Now, of course, the big news was her recent surgery and the long period of bed rest that followed her surgery as well as her recent escape from the public sphere throughout the holidays, even as Argentina went through a number of crises. The circumstances around her hospitalization were also a bit uncertain and news was kept very tight. The final explanation was that it resulted from an accidental fall that she took last August. However, there have been connections made to the fragile politics of Argentina and a loss of political support for her party. There is a big question as to whether her current medical issues are related to stress and anxiety as the carefully constructed political movement that she has built with her husband, the former president Nestor Kirchner seems to be crumbling. Kirchnerism, a populist form of government related to Peronism, and embodied through Cristina’s call of a “Victorious Decade” (La Década Ganada), is slowly becoming less popular and Argentina is coming under more criticism for unpaid debts. These concerns are probably weighing heavily on the now-widowed president.

But, is this just another attack on her as a woman? Or more specifically an attack on her as a glamorous but outspoken and leftist female leader in a macho society? Hyper-masculine society claims that women can’t be good leaders because they are too emotional. In that way, it is easy to disregard them and relegate them to certain roles; Eva Peron was the mother of Argentina… as long as she was married to a powerful man. It was questioned when Cristina took over the presidency from her husband whether she would be able to hold her own, despite having always been a powerful and extremely capable student, activist, lawyer and politician.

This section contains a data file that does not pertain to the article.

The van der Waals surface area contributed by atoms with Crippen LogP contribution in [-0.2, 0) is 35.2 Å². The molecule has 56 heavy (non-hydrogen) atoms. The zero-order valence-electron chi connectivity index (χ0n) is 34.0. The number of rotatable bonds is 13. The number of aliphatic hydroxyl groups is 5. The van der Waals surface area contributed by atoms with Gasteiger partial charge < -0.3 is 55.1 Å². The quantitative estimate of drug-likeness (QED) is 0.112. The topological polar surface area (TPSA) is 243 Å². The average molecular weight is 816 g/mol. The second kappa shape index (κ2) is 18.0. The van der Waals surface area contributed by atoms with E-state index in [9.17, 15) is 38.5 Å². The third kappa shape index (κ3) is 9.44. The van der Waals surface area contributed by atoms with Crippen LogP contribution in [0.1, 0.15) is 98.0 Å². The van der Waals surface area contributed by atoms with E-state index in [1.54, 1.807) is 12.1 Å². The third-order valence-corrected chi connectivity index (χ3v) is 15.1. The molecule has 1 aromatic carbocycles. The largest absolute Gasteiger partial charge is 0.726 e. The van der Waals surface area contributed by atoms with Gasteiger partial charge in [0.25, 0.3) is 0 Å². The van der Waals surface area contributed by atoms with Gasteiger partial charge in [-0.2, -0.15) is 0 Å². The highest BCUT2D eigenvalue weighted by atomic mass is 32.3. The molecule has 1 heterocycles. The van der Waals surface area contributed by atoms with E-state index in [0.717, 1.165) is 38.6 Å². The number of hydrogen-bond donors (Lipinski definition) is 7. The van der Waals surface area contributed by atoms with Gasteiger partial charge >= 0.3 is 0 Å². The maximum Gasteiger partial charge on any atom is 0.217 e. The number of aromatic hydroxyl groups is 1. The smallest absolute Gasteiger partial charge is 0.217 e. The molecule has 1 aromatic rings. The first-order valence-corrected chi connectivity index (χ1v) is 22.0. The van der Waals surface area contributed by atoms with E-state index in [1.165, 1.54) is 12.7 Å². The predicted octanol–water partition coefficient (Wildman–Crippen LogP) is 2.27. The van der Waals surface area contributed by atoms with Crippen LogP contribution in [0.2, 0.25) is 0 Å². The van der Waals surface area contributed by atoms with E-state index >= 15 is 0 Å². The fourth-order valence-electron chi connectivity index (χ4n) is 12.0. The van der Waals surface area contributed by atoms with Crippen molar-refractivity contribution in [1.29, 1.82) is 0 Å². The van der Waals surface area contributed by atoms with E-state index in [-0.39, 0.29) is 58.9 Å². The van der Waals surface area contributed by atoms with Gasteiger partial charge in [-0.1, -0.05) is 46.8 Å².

Now again, as thing are going sour and Kirchner is facing legitimate health issues, the question of whether she is mentally competent or whether she is just another emotional woman is starting to rear its ugly head. As a very guarded person with regards to her private life, she doesn’t openly show her coping strategies for what is probably very real stress that she is facing. She keeps it hidden and spends two weeks completely out of the spotlight. It is easy for the critical press, media and outsiders to take her rants, her emotional behavior, and her health issues and put it in to the narrative of the “woman on the verge of a nervous breakdown”, thereby playing in to society’s sexist notions of what happens to a woman facing a great deal of pressure. A controversial social media presence fits easily into this narrative. While she may legitimately be facing stress-related health issues, it is unknown, and she may just be avoiding playing into the social media game.

Nicolás Maduro – Everyone against him?

By Eduardo Sanchez

Nicolás Maduro has become known for unveiling supposed plots against him and the Venezuelan nation. Addresses to the nation, interviews and social media have become platforms for revealing what he argues are elaborate and transnational operations to undermine his government and even assassinate him. Maduro’s constant revelations of orchestrated plots could be considered by some as conspiracy theories that have come to dominate his rhetoric.